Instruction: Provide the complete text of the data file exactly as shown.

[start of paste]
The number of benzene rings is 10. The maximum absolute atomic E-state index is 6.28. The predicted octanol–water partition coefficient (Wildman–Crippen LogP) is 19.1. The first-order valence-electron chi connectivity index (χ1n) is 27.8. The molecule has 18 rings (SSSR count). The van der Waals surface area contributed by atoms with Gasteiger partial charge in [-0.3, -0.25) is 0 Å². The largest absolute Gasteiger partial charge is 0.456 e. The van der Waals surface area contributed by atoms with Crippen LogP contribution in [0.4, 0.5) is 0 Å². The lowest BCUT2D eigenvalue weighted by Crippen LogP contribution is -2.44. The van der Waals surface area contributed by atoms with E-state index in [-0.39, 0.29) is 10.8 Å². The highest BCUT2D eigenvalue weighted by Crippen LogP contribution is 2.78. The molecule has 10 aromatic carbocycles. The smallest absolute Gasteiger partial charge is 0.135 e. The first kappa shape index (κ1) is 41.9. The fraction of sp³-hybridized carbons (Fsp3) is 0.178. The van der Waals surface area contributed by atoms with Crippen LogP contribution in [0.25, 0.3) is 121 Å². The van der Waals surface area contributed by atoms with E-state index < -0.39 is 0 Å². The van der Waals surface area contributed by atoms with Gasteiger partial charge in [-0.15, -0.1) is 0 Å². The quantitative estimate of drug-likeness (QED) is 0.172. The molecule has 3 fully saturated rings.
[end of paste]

The number of benzene rings is 10. The maximum absolute atomic E-state index is 6.28. The predicted octanol–water partition coefficient (Wildman–Crippen LogP) is 19.1. The first-order valence-electron chi connectivity index (χ1n) is 27.8. The molecule has 18 rings (SSSR count). The van der Waals surface area contributed by atoms with Gasteiger partial charge in [-0.3, -0.25) is 0 Å². The largest absolute Gasteiger partial charge is 0.456 e. The van der Waals surface area contributed by atoms with Crippen LogP contribution in [0.4, 0.5) is 0 Å². The lowest BCUT2D eigenvalue weighted by Crippen LogP contribution is -2.44. The van der Waals surface area contributed by atoms with E-state index in [-0.39, 0.29) is 10.8 Å². The highest BCUT2D eigenvalue weighted by Crippen LogP contribution is 2.78. The molecule has 10 aromatic carbocycles. The smallest absolute Gasteiger partial charge is 0.135 e. The first kappa shape index (κ1) is 41.9. The fraction of sp³-hybridized carbons (Fsp3) is 0.178. The van der Waals surface area contributed by atoms with Crippen LogP contribution in [0.25, 0.3) is 121 Å². The van der Waals surface area contributed by atoms with E-state index < -0.39 is 0 Å². The van der Waals surface area contributed by atoms with Gasteiger partial charge in [-0.15, -0.1) is 0 Å². The quantitative estimate of drug-likeness (QED) is 0.172. The molecule has 3 fully saturated rings.